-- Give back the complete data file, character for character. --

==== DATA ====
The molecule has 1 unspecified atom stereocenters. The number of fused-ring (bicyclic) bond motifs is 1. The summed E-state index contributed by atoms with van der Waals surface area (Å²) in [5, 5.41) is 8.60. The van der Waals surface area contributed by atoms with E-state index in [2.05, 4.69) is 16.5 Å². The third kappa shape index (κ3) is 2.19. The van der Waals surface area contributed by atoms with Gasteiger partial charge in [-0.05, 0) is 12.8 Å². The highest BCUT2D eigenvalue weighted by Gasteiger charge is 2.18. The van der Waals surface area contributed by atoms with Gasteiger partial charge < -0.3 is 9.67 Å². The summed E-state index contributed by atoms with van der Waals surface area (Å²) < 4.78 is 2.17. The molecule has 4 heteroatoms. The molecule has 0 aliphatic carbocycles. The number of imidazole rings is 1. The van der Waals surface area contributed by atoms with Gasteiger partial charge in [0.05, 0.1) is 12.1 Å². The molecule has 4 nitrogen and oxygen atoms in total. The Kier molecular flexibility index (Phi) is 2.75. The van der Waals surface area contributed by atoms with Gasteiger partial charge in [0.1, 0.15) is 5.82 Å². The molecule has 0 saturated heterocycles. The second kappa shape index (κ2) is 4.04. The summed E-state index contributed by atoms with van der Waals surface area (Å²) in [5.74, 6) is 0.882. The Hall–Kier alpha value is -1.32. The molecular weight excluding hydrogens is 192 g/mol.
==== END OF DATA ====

The molecule has 1 unspecified atom stereocenters. The number of fused-ring (bicyclic) bond motifs is 1. The summed E-state index contributed by atoms with van der Waals surface area (Å²) in [5, 5.41) is 8.60. The van der Waals surface area contributed by atoms with E-state index in [2.05, 4.69) is 16.5 Å². The third kappa shape index (κ3) is 2.19. The van der Waals surface area contributed by atoms with Gasteiger partial charge in [-0.05, 0) is 12.8 Å². The highest BCUT2D eigenvalue weighted by Gasteiger charge is 2.18. The van der Waals surface area contributed by atoms with Gasteiger partial charge < -0.3 is 9.67 Å². The summed E-state index contributed by atoms with van der Waals surface area (Å²) < 4.78 is 2.17. The molecule has 4 heteroatoms. The molecule has 0 aliphatic carbocycles. The number of imidazole rings is 1. The van der Waals surface area contributed by atoms with Gasteiger partial charge in [0.05, 0.1) is 12.1 Å². The molecule has 4 nitrogen and oxygen atoms in total. The Kier molecular flexibility index (Phi) is 2.75. The van der Waals surface area contributed by atoms with Gasteiger partial charge in [0.1, 0.15) is 5.82 Å². The molecule has 0 saturated heterocycles. The second kappa shape index (κ2) is 4.04. The summed E-state index contributed by atoms with van der Waals surface area (Å²) in [5.74, 6) is 0.882. The Hall–Kier alpha value is -1.32. The molecular weight excluding hydrogens is 192 g/mol.